Sutures are not connected and allow the bones to move during the birth process. Head circumference doubles in size in first 6-7 month of life. The skull is flexible and very easy to deform. Due to this fact, application of external force and pressure can lead to plagiocephaly and positional brachycephaly.

In case of head deformity, the rapid intervention is required4. The most important is changing the child’s position as from 1st day of its life5, spending as much time as possible in prone position6, and using special orthopedic baby pillow.

Unfortunately, ordinary baby pillows are not sufficient for preventing the flat head syndrome. According to researchers, only orthopedic pillow special designed for skull deformities reduces risk of flat head and muscles asymmetry7.

It is scientifically proven that using off loading, special designed pillow reduces the external forces and pressure on child’s head and limits risk of positional skull deformities such as plagiocephaly or brachycephaly8.

HEADPRO

Due to this fact, the orthopedic baby pillow HEADPROTM is recommended by pediatricians, orthopedists and physiotherapists in Poland and around the world.

HEADPRO

HEADPROHEADPRO

Sylwia Seweryn
Physical Therapist
Member of AAOP

1 Ohman A., A pilot study, a specialty designer pillow May present development al plagiocephaly by reducing pressure from the infant head, Department of Paediatrics, University of Gothenburg, 1 June 20013, Vol. 5, No.6A2, 32-37 (2013).

2 Speltz ML, Collett BR, Stott-Miller M, Starr JR, Heike C, Wolfram-Aduan AM, King D, Cunningham ML. Case-control study of neurodevelopment in deformational plagiocephaly. Pediatrics. 2010 Mar; 125(3):e537-42

3 Golden, K.A., Beals, S.P., Littlefield, T.R. and Pomatto, J.K. (1999), Sternocleidomastoid imbalance versus congenital muscular torticollis: their relationship to positional plagiocephaly, The Cleft Palate-Craniofacial Journal, 36, 256-261.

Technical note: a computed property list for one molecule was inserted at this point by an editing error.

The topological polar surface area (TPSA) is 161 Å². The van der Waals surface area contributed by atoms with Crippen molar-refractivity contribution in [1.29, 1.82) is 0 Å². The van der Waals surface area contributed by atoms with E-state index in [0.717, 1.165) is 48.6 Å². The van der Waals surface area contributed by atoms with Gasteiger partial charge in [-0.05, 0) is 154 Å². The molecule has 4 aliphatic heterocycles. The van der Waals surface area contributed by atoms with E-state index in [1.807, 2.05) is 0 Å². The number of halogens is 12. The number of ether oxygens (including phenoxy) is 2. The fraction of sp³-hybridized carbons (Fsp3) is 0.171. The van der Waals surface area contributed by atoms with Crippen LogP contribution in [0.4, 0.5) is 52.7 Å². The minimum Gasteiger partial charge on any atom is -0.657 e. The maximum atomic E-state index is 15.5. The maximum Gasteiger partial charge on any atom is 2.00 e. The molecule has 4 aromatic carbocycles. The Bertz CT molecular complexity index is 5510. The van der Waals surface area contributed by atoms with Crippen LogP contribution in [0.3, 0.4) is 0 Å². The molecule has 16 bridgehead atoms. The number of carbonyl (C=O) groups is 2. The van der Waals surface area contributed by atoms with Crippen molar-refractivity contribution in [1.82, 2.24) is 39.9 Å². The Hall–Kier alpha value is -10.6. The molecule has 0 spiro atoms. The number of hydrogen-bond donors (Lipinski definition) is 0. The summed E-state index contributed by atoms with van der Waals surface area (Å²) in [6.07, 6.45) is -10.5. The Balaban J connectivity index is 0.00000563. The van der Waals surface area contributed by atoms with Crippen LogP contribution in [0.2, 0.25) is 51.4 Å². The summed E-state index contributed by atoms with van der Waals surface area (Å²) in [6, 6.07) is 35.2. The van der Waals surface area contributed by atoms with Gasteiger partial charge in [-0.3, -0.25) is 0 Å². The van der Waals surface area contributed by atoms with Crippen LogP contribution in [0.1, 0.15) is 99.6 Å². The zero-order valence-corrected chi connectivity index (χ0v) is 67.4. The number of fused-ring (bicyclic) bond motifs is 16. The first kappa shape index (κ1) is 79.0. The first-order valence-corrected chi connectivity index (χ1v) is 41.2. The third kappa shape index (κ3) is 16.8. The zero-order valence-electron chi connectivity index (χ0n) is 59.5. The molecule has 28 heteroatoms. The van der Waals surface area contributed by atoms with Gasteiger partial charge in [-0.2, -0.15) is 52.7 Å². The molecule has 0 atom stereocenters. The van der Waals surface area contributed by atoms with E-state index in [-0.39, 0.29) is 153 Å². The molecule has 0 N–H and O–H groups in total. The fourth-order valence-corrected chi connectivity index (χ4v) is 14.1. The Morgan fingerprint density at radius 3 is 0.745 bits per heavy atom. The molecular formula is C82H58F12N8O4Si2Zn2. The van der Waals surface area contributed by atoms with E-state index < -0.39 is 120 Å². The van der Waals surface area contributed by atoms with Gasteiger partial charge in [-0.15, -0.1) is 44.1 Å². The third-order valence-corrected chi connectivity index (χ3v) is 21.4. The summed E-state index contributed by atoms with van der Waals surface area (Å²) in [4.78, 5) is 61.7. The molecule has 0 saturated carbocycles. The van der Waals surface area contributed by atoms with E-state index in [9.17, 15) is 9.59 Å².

4 Hutchison, B.L., Thomson, J.M. and Mitchell, E.A. (2003), Determinants of nonsynostotic plagiocephaly: A case-constrol study. Pediatrics, 112, e316.
Persing J., James, H., Swanson J. and Kattwinkel, J. (2003), American Academy of Pediatrics Committee on Practice and Ambulatory Medicine, Section on Plastic Surgery and Section on Neurological Surgery.
Prevention and management of positional skull deformities in infants. Pediatrics, 112, 199-202.
Lauritzen, C. and Tarnow, P. (1999)
Asymmetric skull? Early correct diagnosis is a must! Positional skull deformities can be voided. Lakartidningen, 96, 1447-1453.

5 Van Vlimmeren, L.A., van der Graaf, Y., Boere-Boone-kamp, M.M., L’Hoir, M.P., Helders, P.J. and Engelbert, R.H.H. (2007) Risk factors for deformational plagiocephaly at birth and at seven weeks of age: A prospective cohort study. Pediatrics, 119, e408-e418.
Peitsch, W.K., Keefer, C.H., LaBrie, R.A. and mulliken, J.B. (2002)
Incidence of cranial asymmetry in healthy newborns, Pediatrics, 110, e72.
Lauritzen, C. and Tarnow, P. (1999)
Asymmetric skull? Early correct diagnosis is a must! Positional skull deformities can be voided. Lakartidningen, 96, 1447-1453.
Jonsell, R. (1999)
Infants should sleep in supine position. The risk of skull deformities can be prevented. Lakartidningen, 96, 1404-1405.

6 Hutchison, B.L., Thomson, J.M. and Mitchell, E.A. (2003), Determinants of nonsynostotic plagiocephaly: A case-constrol study. Pediatrics, 112, e316.
Peitsch, W.K., Keefer, C.H., LaBrie, R.A. and mulliken, J.B. (2002)
Incidence of cranial asymmetry in healthy newborns, Pediatrics, 110, e72.
Nield, L.S., brunner, M.D. and Kamat, D. (2007)
The infant with a misshapen head. Pediatrics, 46, 292-298.
Robertson, R. (2011)
Supine infant positioning – Yes, but there’s more to it. The Journal of Family Practice, 60, 605-608.
Miller, L.C., Johnson, A., Duggan, L. and Behm, M. (2011)
Consequences of the “back to sleep” program in infants, Journal of Pediatric Nursing, 26, 364-368.

7 Ohman A., A pilot study, a specialty designer pillow May present development al plagiocephaly by reducing pressure from the infant head, Department of Paediatrics, University of Gothenburg, 1 June 20013, Vol. 5, No.6A2, 32-37 (2013).

8 Ohman A., A pilot study, a specialty designer pillow May present development al plagiocephaly by reducing pressure from the infant head, Department of Paediatrics, University of Gothenburg, 1 June 20013, Vol. 5, No.6A2, 32-37 (2013).